The fundamental truths of sleep are not difficult to master: one sleeps when one is tired — mostly at night—and awakens the next day usually feeling rested and refreshed.
So why put together an Insight on a topic that seems so straightforward?
Although it is often true in biology that things are more complex than they seem at first glance, it is especially accurate for sleep. This became apparent about 50 years ago with the discovery of rapid eye movement (REM) sleep. This is a sleep state marked by intense brain activity, rapid bursts of eye movement and vivid dreaming. The high level of brain activity during REM sleep created a serious challenge to the prevailing dogma — that we sleep simply to provide rest — and raised a host of largely unanswered questions about the function of sleep.
Intuition also fails us when considering other aspects of sleep — namely that ‘drifting off to sleep’ is a slow process and that sleep and wake are completely separate states. On the contrary, the act of switching from being awake to sleeping can be extremely rapid, an observation that carries significant public health implications. And patients with various sleep disorders can exist in curious states that combine aspects of both sleep and wakefulness, indicating that the two are not always mutually exclusive.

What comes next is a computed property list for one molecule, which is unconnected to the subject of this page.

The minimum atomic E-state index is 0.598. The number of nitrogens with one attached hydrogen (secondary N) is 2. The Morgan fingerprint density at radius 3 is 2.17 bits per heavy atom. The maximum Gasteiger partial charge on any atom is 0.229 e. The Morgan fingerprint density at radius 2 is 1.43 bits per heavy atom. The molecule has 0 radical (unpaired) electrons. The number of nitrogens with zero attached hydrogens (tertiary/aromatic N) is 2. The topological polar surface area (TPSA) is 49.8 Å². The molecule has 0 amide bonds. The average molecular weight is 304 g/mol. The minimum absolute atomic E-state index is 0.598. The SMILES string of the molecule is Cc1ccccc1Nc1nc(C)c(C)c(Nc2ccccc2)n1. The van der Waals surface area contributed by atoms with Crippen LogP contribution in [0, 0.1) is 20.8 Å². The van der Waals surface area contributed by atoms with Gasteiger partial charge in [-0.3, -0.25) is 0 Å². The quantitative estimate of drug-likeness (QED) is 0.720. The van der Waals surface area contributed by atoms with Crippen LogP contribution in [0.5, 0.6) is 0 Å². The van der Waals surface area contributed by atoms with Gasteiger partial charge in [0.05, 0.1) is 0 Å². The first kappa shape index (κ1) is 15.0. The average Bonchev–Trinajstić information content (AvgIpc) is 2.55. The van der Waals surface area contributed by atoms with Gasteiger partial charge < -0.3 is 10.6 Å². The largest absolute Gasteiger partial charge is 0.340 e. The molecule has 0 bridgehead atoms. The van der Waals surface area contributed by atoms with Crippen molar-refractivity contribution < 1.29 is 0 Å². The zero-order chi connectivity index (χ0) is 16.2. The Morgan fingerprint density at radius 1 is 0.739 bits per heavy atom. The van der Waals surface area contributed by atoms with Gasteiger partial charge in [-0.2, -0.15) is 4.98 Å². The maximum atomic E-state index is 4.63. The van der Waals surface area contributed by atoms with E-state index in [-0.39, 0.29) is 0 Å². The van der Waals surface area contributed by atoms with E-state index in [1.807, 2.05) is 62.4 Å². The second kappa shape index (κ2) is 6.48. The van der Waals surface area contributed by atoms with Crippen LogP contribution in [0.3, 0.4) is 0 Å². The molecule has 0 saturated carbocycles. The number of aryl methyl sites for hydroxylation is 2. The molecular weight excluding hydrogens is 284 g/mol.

That so many big questions in sleep research remain unanswered makes it a fascinating field to follow. This Insight highlights much of that excitement with a diverse collection of articles.
We are pleased to acknowledge the support of the National Institutes of Health in producing this Insight. As always, Nature carries sole responsibility for all editorial content and peer review.
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Spiro, J. Sleep. Nature 437, 1253 (2005). https://doi.org/10.1038/4371253a